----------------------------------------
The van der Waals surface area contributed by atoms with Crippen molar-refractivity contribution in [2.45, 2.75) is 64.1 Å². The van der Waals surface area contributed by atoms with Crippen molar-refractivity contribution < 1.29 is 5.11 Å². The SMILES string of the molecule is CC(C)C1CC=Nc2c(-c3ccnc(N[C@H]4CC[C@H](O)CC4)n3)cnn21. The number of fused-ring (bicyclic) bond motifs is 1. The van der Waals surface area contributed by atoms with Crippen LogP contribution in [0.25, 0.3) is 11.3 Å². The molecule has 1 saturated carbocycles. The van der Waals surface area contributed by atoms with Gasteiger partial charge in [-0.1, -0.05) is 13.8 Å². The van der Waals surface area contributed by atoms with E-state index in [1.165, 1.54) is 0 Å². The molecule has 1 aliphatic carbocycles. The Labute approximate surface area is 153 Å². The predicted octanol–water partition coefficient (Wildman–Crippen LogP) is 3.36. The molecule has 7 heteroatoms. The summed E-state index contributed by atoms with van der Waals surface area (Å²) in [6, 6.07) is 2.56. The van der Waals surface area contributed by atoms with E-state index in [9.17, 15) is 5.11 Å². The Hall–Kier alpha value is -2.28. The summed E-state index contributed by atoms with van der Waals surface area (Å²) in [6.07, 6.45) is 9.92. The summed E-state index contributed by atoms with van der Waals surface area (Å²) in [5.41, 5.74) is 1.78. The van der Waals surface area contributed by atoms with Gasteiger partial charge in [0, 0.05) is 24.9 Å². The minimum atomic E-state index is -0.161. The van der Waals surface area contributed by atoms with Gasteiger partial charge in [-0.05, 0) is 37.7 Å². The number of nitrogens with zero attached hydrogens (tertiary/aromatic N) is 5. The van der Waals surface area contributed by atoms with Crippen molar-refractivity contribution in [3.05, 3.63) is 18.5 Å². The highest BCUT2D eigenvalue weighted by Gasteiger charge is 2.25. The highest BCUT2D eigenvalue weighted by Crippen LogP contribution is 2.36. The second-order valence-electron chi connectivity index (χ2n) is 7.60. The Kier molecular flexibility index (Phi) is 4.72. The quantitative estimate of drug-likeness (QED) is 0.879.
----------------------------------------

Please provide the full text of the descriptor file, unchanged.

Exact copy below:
The van der Waals surface area contributed by atoms with Crippen molar-refractivity contribution in [2.45, 2.75) is 64.1 Å². The van der Waals surface area contributed by atoms with Crippen molar-refractivity contribution < 1.29 is 5.11 Å². The SMILES string of the molecule is CC(C)C1CC=Nc2c(-c3ccnc(N[C@H]4CC[C@H](O)CC4)n3)cnn21. The number of fused-ring (bicyclic) bond motifs is 1. The van der Waals surface area contributed by atoms with Crippen LogP contribution in [0.25, 0.3) is 11.3 Å². The molecule has 1 saturated carbocycles. The van der Waals surface area contributed by atoms with Gasteiger partial charge in [-0.1, -0.05) is 13.8 Å². The van der Waals surface area contributed by atoms with E-state index in [1.165, 1.54) is 0 Å². The molecule has 1 aliphatic carbocycles. The Labute approximate surface area is 153 Å². The predicted octanol–water partition coefficient (Wildman–Crippen LogP) is 3.36. The molecule has 7 heteroatoms. The summed E-state index contributed by atoms with van der Waals surface area (Å²) in [6, 6.07) is 2.56. The van der Waals surface area contributed by atoms with E-state index in [9.17, 15) is 5.11 Å². The Hall–Kier alpha value is -2.28. The summed E-state index contributed by atoms with van der Waals surface area (Å²) in [6.07, 6.45) is 9.92. The summed E-state index contributed by atoms with van der Waals surface area (Å²) in [5.41, 5.74) is 1.78. The van der Waals surface area contributed by atoms with Gasteiger partial charge in [0, 0.05) is 24.9 Å². The minimum atomic E-state index is -0.161. The van der Waals surface area contributed by atoms with Gasteiger partial charge in [-0.05, 0) is 37.7 Å². The number of nitrogens with zero attached hydrogens (tertiary/aromatic N) is 5. The van der Waals surface area contributed by atoms with Crippen molar-refractivity contribution in [3.05, 3.63) is 18.5 Å². The highest BCUT2D eigenvalue weighted by Gasteiger charge is 2.25. The highest BCUT2D eigenvalue weighted by Crippen LogP contribution is 2.36. The second-order valence-electron chi connectivity index (χ2n) is 7.60. The Kier molecular flexibility index (Phi) is 4.72. The quantitative estimate of drug-likeness (QED) is 0.879.